Editors' ChoiceObesity

Zoning In on Obesity

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Science Translational Medicine  18 Sep 2013:
Vol. 5, Issue 203, pp. 203ec154
DOI: 10.1126/scitranslmed.3007555

The protein zonulin is known to regulate intestinal permeability by modulating intracellular tight junctions between gut epithelial cells. A recent study now reports higher circulating concentrations of zonulin in obese subjects as compared with nonobese subjects and in those with glucose intolerance as compared with those with normal glucose tolerance.

Zak-Gołąb et al. hypothesized that circulating zonulin may be a link between alterations in the composition of the gut microbiota and systemic micro-inflammation in obese subjects. They set out to measure plasma zonulin and proinflammatory cytokine (tumor necrosis factor–α and interleukin-6) concentrations in relation to composition of the gut microbiota in obese and healthy subjects.

The study recruited 50 obese and 30 normal-weight subjects without any concomitant disease. Anthropometric parameters were measured, and dietary energy and macronutrient intake were assessed. Plasma zonulin concentrations were measured with an enzyme-linked immunosorbent assay, and the composition of the gut microbiota was analyzed semiquantitatively.

Higher circulating levels of zonulin and inflammatory markers were found in obese individuals. A significant association was observed between zonulin and circulating cytokine concentrations, suggesting that zonulin may be an inflammatory marker. The authors also observed that plasma zonulin positively correlated with body mass, weight, age, fat mass, and bacterial colony count (P < 0.05). Moreover, plasma zonulin was proportional to daily energy intake and serum glucose concentrations. However, no variation in zonulin concentration was found with lipid metabolism. Last, multiple regression analysis showed a positive relationship between zonulin and total bacteria count.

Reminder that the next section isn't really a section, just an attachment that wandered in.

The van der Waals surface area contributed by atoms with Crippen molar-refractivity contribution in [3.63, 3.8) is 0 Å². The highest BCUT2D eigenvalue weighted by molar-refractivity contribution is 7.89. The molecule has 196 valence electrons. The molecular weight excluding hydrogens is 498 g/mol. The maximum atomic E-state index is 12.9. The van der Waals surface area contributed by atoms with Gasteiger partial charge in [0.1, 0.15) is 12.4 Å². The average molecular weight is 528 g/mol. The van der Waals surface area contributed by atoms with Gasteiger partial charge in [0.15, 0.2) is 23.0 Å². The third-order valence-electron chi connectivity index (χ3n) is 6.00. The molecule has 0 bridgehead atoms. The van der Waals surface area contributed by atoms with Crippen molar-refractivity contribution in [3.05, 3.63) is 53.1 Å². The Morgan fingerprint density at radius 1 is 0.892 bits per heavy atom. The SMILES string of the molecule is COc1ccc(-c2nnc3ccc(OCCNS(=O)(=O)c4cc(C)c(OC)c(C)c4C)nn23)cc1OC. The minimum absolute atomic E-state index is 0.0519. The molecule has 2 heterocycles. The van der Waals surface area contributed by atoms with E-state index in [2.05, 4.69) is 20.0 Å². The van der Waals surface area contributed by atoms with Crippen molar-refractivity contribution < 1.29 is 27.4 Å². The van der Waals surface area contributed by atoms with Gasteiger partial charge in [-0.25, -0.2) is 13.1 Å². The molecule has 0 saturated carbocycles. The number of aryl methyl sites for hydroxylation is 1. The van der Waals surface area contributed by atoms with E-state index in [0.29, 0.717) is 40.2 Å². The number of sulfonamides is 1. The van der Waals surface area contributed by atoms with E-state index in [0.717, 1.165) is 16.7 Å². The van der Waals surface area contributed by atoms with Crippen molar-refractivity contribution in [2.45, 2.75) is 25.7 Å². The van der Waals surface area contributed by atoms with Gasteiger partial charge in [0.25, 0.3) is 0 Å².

This study suggests a role for circulating zonulin as a potential marker of gut microbiota-associated systemic micro-inflammation in obese subjects. However, there are limitations to the study, including the small sample size and the methodology used for gut microbiota analysis. Therefore, these findings will need to be investigated further in future studies.

A. Zak-Gołąb et al., Gut microbiota, microinflammation, metabolic profile, and zonulin concentration in obese and normal weight subjects. Int. J. Endocrinol., published online 18 July 2013 (10.1155/2013/674106). [Pub Med]

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